Virus update: Europe has 70% of all deaths

Virus update: Europe has 70% of all deaths

Apprentice Andrea Schulz presents a tablet with toilet paper-shaped cakes at the bakery Schuerener Backparadies in Dortmund, western Germany, on Thursday. The bakery of owner Tim Kortuem sells toilet paper cakes, which are spread with cream and wrapped in fondant. The sweet toilet paper rolls have become a 'bestseller' during the virus crisis. (AFP photo)
Apprentice Andrea Schulz presents a tablet with toilet paper-shaped cakes at the bakery Schuerener Backparadies in Dortmund, western Germany, on Thursday. The bakery of owner Tim Kortuem sells toilet paper cakes, which are spread with cream and wrapped in fondant. The sweet toilet paper rolls have become a 'bestseller' during the virus crisis. (AFP photo)

Spain reported a surge in cases, though fewer deaths than a day earlier. The number of infections in Europe has tripled over the past week, the World Health Organization said, adding that the continent now accounts for seven out of 10 reported fatalities.

The US Senate approved a $2-trillion package and the European Central Bank will scrap limits on bond purchases, giving it almost unlimited firepower to fight the economic fallout. Singapore and India also unveiled measures, while self-employed Britons will be promised a rescue package later on Thursday.

Singapore estimated that its economy contracted the most in a decade, an early sign of what’s in store for many. Japan slashed its assessment of the economy, characterising it as “extremely depressed,” and French business confidence plunged at a record pace in March.

Key developments:

  • Cases top 480,400, 21,571 dead, 115,800 recovered — Johns Hopkins
  • US death toll tops 1,000, confirmed cases in Canada surge 72%
  • Kudlow says jobless claims to show a big increase on Thursday
  • Fauci warns of potential for another cycle of coronavirus infections
  • China’s Wuhan lockdown may delay feared second wave, study shows
  • Spanish doctors are forced to choose who to let die from virus

Latest developments:

Spain reports fewer deaths, cases surge

Total cases rose to 56,188 from 47,610 and fatalities jumped by 655, fewer than on Wednesday, to 4,089.

WHO: Europe accounts for 7 out of 10 deaths

The number of cases tripled in the past week in Europe, with the disease spreading faster in Spain, France, Germany and Switzerland, Hans Kluge, the World Health Organization’s director for Europe, said at a press briefing in Copenhagen.

Switzerland had 10,714 confirmed infections and 161 people have died of the disease, the Federal Office of Public Health said.

Italy’s infection rate has slowed slightly, but it’s too early to say the disease has peaked there, he said. The country has 6,200 infected health-care workers, he added.

Cases almost double in Belgium

Belgium reported 1,298 new confirmed cases, the highest number on a single day and almost double the prior day’s tally of 668. The death toll in the country of 11.3 million has increased to 220. Virologists expect the local peak of the pandemic to occur in early April, if Belgians reduce social contact by 50%.

Meanwhile, Germany now has 37,179 cases, up from 32,705 24 hours ago, according to Bloomberg-compiled data. Fatalities have risen to 203 from 154. Siemens AG is offering up its 3D printers to make medical equipment and calling on other companies on its printing network to do the same, after the German government called on its domestic manufacturers to help out.

Iran reports 157 new deaths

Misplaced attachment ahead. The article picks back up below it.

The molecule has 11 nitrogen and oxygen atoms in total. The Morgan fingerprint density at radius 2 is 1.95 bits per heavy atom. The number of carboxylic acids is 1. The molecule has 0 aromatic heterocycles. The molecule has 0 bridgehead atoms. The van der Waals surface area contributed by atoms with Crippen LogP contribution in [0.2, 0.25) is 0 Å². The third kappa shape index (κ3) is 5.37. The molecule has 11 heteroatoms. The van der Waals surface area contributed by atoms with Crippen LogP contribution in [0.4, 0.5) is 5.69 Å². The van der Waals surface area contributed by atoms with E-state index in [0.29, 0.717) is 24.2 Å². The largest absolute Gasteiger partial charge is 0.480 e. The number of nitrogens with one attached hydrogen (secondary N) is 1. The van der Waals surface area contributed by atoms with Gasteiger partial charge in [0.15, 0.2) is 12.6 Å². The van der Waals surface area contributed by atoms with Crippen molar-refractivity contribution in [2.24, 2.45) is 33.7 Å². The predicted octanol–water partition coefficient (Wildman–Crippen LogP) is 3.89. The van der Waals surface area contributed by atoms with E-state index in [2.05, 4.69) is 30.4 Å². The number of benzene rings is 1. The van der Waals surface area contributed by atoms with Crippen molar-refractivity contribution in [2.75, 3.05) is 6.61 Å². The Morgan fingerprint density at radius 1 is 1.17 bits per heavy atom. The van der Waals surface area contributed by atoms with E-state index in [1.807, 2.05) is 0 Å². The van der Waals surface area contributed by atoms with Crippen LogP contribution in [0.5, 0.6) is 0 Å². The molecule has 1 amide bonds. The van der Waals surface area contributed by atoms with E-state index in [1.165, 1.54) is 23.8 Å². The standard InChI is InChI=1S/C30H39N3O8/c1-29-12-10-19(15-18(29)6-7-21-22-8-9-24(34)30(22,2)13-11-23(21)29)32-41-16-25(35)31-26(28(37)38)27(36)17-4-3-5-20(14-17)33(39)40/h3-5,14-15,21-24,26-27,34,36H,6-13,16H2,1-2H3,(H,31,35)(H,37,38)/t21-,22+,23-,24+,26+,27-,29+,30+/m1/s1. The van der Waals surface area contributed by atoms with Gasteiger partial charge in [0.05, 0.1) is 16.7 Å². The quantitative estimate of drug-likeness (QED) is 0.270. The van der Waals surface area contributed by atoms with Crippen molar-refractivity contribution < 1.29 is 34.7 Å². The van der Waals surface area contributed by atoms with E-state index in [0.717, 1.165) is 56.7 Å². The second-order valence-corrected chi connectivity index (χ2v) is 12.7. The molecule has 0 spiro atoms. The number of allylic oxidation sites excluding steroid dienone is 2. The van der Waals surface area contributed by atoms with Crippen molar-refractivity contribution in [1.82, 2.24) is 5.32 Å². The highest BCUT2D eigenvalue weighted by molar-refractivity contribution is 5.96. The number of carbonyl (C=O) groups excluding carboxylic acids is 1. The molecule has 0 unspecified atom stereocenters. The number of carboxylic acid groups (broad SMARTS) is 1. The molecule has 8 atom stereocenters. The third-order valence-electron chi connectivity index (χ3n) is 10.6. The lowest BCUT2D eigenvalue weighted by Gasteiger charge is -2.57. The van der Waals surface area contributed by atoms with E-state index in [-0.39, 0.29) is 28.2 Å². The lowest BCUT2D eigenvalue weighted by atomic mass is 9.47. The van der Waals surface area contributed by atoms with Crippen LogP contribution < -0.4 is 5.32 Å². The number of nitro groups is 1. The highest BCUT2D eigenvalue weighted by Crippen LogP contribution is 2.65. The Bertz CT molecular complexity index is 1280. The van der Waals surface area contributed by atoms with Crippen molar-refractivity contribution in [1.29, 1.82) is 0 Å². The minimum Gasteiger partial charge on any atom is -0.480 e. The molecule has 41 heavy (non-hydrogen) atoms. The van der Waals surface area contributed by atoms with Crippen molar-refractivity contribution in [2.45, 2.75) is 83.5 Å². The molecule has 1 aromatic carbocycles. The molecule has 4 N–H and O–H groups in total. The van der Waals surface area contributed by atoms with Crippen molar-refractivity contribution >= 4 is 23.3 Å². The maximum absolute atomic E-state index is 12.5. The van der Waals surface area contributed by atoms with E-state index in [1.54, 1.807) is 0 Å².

Iran reported 157 new deaths and an additional 2,389 cases. About 29,400 people have been infected in total, of which 2,234 have died and more than 10,000 recovered.

EU leaders to hold virtual summit

European Union leaders will on Thursday pledge to protect companies from foreign takeovers, discuss an exit-strategy from the looming recession, and likely agree on credit lines to help keep borrowing costs low while governments go on a spending spree.

As EU nations move to tackle the fallout, leaders will tacitly admit that they were unprepared for the “unprecedented challenge” of the rapidly spreading disease, according to the latest draft of a joint statement to be issued following a video conference.

Their discussion is expected to highlight divisions, especially when it comes to possible joint debt issuance and the conditions attached to any borrowing from the euro area’s bailout fund.

Cases rise in Asia

Fatalities from novel coronavirus infection in Indonesia jumped to 78, the most in Southeast Asia, as the world’s fourth-most populous nation continues to see a surge in fresh cases. The total number of people infected rose to 893 on Thursday from 790 a day earlier. The number of new infections topped 100 for a third consecutive day.

Malaysia added 235 confirmed cases, the biggest daily jump so far, after Prime Minister Muhyiddin Yassin decided to extend the lockdown until April 14. And Hong Kong reported 43 additional cases, the second biggest daily jump in confirmed cases.

Thailand, now entering what’s traditionally one of its hottest periods of the year, saw total cases surpass 1,000 following confirmation of 111 new cases. The total number may reach 3,500 by the end of April if the infection rate continues at this pace, according to Anupong Sujariyakul, senior expert in preventive medicine at the Disease Control Department.

Virus repose topples first government

Kosovo lawmakers voted to remove Prime Minister Albin Kurti, becoming the first nation in Europe to vote out a government over the way it handled the outbreak. The government collapsed late on Wednesday, just months after it took office. The vote was called by a junior coalition partner who criticized steps taken to curb the contagion.

India unveils $22.6bn stimulus

The measures will include cash transfers, as well as steps on food security, Finance Minister Nirmala Sitharaman said in New Delhi Thursday. The package will benefit migrant workers, she said. India is on a total lockdown for three weeks from Wednesday in the world’s biggest isolation effort, as Prime Minister Narendra Modi seeks to prevent the virus from spreading locally.

Faster virus tests

Robert Bosch GmbH said it developed a test that can diagnose Covid-19 in less than 2.5 hours and might help efforts to fight the outbreak. The new test uses the Vivalytic molecular diagnostics platform made by Bosch’s healthcare division, used in hospitals, laboratories and medical practices. Patients typically must wait one or two days before they get test results.

Separately, UK-based Mologic Ltd has sent prototypes of a 10-minute coronavirus test to laboratories for validation before it can begin full-scale manufacturing. The company and its partner, the Senegalese research foundation Institut Pasteur de Dakar, have developed a finger-prick test to determine whether a person had the illness and the state of his or her immune system. The company is also working on a separate saliva test to detect the presence of the virus.